So if you plan on using security features (whether that be NTFS encryption, or just regular permission stuff), be careful. It can cause problems if you're using the disk(s) in other machines.

Quote from: superticker
I have strongly discouraged users from formatting their USB flash drives with NTFS directories if they are taking them outside their Windows domain for fear it might create ownership problems down the road.
Not a good suggestion though - if somebody formats his drive as FAT, he'll be in a nasty situation once he's filled up some 100GB and need a file that's >4GB large :) (but okay, at least there's transparent conversion to NTFS with "convert.exe").
- carpe noctem

superticker

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Re: NTFS encryption security on portable drives
« Reply #4 on: December 03, 2006, 02:34:19 PM »
Quote from: superticker
I have strongly discouraged users from formatting their USB flash drives with NTFS directories if they are taking them outside their Windows domain for fear it might create ownership problems down the road.

Not a good suggestion though - if somebody formats his drive as FAT, he'll be in a nasty situation once he's filled up some 100GB and need a file that's >4GB large :) (but okay, at least there's transparent conversion to NTFS with "convert.exe").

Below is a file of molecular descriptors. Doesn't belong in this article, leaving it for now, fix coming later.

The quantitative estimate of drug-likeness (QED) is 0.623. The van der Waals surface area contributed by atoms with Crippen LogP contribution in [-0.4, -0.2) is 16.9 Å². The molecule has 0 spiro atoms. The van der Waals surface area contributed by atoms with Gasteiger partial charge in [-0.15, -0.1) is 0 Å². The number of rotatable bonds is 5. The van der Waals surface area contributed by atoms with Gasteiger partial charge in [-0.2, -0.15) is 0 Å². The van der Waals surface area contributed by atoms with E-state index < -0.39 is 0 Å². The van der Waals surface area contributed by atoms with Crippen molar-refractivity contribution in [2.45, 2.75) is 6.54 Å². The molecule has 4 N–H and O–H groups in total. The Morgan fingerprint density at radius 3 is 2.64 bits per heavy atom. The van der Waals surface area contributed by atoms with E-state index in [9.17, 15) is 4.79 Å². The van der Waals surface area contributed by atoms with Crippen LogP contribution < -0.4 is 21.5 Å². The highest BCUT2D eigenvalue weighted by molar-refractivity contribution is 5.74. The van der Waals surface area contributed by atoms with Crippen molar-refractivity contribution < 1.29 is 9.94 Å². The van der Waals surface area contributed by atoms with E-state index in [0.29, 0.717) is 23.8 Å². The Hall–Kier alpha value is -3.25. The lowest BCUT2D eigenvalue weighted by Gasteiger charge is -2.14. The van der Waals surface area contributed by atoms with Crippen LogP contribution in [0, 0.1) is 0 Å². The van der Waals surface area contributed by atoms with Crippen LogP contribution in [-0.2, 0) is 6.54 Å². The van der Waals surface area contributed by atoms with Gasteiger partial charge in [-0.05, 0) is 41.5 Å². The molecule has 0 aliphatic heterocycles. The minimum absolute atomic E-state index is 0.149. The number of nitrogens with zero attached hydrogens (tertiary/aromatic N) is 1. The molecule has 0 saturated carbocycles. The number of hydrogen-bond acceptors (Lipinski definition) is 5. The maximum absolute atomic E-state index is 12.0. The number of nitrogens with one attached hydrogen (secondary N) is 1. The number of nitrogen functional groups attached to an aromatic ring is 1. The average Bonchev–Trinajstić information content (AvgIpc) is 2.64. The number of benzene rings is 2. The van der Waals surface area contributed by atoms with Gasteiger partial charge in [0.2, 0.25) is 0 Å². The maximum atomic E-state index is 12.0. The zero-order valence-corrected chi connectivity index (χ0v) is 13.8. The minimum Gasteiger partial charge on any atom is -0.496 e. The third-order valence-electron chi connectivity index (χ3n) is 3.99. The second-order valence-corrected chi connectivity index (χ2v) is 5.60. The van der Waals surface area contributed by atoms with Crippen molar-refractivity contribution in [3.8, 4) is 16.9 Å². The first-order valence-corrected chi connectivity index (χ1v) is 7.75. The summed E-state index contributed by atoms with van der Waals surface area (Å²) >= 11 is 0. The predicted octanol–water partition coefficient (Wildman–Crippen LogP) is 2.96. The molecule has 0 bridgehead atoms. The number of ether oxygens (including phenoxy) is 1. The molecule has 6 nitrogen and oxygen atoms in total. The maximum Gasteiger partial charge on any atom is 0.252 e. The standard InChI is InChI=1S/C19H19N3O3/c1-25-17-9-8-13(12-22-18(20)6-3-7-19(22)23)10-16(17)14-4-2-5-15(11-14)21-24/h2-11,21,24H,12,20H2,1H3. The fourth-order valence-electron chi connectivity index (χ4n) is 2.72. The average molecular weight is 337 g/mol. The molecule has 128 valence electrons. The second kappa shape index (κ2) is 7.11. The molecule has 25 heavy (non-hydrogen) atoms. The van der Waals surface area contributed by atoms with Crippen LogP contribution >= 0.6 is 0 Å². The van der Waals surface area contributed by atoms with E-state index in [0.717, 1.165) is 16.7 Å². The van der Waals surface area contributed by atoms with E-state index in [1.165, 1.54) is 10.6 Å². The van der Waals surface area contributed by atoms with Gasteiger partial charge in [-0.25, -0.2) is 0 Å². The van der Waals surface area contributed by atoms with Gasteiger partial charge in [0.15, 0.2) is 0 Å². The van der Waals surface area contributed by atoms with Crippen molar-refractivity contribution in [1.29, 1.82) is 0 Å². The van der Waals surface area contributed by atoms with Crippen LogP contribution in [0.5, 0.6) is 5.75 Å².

Actually, all USB flash disks (and ZIP disks) are shipped formatted as FAT.  SanDisk uses FAT16, and that would limit the flash volume to 4 GBytes.  I guess I don't know why SanDisk doesn't use FAT32.  Does anyone know?

The problem is that users want to convert their new USB flash drive from FAT to NTFS, and that's what I'm discouraging until I figure out how foreign NTFS file ownership would be handled between office (central domain controller) and home (foreign host).

f0dder

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Re: NTFS encryption security on portable drives
« Reply #5 on: December 03, 2006, 02:37:29 PM »
Makes sense to format things like MMC and SD as FAT16 I guess, since some older cameras/whatever might not support FAT32?

Shipping external USB drives as FAT32 makes sense for a lot of users I guess, but it bites you when you work with large datasets - especially because the error messages you get aren't very intuitive :)